In many semiarid regions, runoff and erosion differ according to vegetation patch type. These differences, although hypothesized to fundamentally affect ecological processes, have been poorly quantified. In a semiarid pinon-juniper woodland [Pinus edulis Engelm. and Juniperus monosperma (Engelm.) Sarg.] in northern New Mexico, we measured runoff and erosion from the three patch types that compose these woodlands: Canopy patches (those beneath woody plants), vegetated patches in intercanopy areas, and bare patches in intercanopy areas. The bare intercanopy patches exhibited the highest rates, followed by vegetated intercanopy patches and then by canopy patches. Large convective summer storms, though relatively infrequent, generated much of the runoff and most of the sediment; prolonged frontal storms were capable of generating considerable runoff but little sediment. A portion of the runoff and most of the sediment generated from bare intercanopy patches was redistributed down-slope, probably to adjacent vegetated intercanopy patches, demonstrating connectivity between these two patch types. Our results indicate that there are significant and important differences in runoff and sediment production from the three patch types; that bare intercanopy patches act as sources of both water and sediment for the vegetated intercanopy patches; and that the transfer of water and sediment at small scales is both frequent enough and substantial enough to be considered ecologically significant.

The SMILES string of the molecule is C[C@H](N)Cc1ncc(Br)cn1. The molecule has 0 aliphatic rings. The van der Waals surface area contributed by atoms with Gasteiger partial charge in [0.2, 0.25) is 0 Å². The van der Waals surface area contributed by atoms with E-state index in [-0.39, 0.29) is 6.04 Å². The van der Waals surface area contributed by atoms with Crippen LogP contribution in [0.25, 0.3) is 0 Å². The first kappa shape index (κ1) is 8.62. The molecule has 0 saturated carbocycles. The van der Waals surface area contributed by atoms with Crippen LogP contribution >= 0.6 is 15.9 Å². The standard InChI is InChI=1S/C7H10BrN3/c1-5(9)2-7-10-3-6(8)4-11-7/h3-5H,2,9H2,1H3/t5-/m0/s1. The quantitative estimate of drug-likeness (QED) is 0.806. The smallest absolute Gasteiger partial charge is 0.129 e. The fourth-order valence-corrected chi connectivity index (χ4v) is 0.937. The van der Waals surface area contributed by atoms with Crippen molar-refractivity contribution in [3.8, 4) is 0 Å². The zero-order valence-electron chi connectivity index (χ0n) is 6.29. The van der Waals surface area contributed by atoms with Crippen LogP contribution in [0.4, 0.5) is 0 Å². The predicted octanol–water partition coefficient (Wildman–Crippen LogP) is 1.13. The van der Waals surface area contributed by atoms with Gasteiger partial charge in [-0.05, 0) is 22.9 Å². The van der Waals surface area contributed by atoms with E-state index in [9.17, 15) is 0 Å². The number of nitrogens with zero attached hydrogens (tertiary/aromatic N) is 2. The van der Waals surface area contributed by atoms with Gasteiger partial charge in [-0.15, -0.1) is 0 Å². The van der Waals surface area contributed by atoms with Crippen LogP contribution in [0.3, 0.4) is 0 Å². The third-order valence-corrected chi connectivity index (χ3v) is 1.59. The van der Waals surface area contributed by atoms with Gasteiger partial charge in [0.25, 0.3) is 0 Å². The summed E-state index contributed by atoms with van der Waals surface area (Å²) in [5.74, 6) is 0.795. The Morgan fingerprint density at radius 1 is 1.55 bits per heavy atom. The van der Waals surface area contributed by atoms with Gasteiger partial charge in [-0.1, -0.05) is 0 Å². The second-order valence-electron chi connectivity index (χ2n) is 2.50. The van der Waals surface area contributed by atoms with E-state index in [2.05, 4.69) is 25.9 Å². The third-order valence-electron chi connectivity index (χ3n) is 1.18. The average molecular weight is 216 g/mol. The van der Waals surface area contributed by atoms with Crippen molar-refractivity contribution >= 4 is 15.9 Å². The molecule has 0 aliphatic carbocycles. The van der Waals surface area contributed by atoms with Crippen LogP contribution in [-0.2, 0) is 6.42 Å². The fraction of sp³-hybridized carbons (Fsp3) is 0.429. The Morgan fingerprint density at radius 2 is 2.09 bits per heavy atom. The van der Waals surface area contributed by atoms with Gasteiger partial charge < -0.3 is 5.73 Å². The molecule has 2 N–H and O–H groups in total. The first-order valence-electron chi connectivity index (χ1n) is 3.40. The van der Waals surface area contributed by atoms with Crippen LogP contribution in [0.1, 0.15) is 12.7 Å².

|Original language||English (US)|
|Number of pages||11|
|Journal||Soil Science Society of America Journal|
|State||Published - Nov 1 1999|
ASJC Scopus subject areas
- Soil Science